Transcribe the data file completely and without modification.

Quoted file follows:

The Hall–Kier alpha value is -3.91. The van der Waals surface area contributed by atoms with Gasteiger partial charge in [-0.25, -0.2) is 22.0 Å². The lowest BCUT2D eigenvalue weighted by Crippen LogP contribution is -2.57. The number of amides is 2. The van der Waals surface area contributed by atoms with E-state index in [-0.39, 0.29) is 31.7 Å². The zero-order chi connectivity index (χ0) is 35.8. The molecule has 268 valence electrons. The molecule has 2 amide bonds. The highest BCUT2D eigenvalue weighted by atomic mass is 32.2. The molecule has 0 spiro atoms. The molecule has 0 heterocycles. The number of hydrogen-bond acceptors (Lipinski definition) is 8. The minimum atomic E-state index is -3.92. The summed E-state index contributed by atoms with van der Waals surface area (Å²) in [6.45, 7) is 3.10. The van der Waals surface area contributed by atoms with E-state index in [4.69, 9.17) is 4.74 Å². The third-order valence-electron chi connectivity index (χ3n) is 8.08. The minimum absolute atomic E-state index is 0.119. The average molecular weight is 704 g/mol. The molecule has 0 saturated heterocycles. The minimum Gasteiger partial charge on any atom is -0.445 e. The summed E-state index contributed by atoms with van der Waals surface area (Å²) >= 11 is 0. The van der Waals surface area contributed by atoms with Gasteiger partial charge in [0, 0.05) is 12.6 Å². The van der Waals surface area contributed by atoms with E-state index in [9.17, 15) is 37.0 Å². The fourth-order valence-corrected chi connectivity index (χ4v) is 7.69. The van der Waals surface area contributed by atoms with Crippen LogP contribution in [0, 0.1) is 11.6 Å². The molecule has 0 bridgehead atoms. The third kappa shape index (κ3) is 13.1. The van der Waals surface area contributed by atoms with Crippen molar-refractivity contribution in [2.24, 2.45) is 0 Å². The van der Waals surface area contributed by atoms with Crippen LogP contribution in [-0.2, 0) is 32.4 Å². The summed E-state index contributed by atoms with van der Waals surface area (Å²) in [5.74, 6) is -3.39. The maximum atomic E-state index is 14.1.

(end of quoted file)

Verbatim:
The Hall–Kier alpha value is -3.91. The van der Waals surface area contributed by atoms with Gasteiger partial charge in [-0.25, -0.2) is 22.0 Å². The lowest BCUT2D eigenvalue weighted by Crippen LogP contribution is -2.57. The number of amides is 2. The van der Waals surface area contributed by atoms with E-state index in [-0.39, 0.29) is 31.7 Å². The zero-order chi connectivity index (χ0) is 35.8. The molecule has 268 valence electrons. The molecule has 2 amide bonds. The highest BCUT2D eigenvalue weighted by atomic mass is 32.2. The molecule has 0 spiro atoms. The molecule has 0 heterocycles. The number of hydrogen-bond acceptors (Lipinski definition) is 8. The minimum atomic E-state index is -3.92. The summed E-state index contributed by atoms with van der Waals surface area (Å²) in [6.45, 7) is 3.10. The van der Waals surface area contributed by atoms with E-state index in [4.69, 9.17) is 4.74 Å². The third-order valence-electron chi connectivity index (χ3n) is 8.08. The minimum absolute atomic E-state index is 0.119. The average molecular weight is 704 g/mol. The molecule has 0 saturated heterocycles. The minimum Gasteiger partial charge on any atom is -0.445 e. The summed E-state index contributed by atoms with van der Waals surface area (Å²) >= 11 is 0. The van der Waals surface area contributed by atoms with Gasteiger partial charge in [0, 0.05) is 12.6 Å². The van der Waals surface area contributed by atoms with E-state index in [9.17, 15) is 37.0 Å². The fourth-order valence-corrected chi connectivity index (χ4v) is 7.69. The van der Waals surface area contributed by atoms with Crippen LogP contribution in [0, 0.1) is 11.6 Å². The molecule has 0 bridgehead atoms. The third kappa shape index (κ3) is 13.1. The van der Waals surface area contributed by atoms with Crippen molar-refractivity contribution in [2.24, 2.45) is 0 Å². The van der Waals surface area contributed by atoms with Crippen LogP contribution in [-0.2, 0) is 32.4 Å². The summed E-state index contributed by atoms with van der Waals surface area (Å²) in [5.74, 6) is -3.39. The maximum atomic E-state index is 14.1.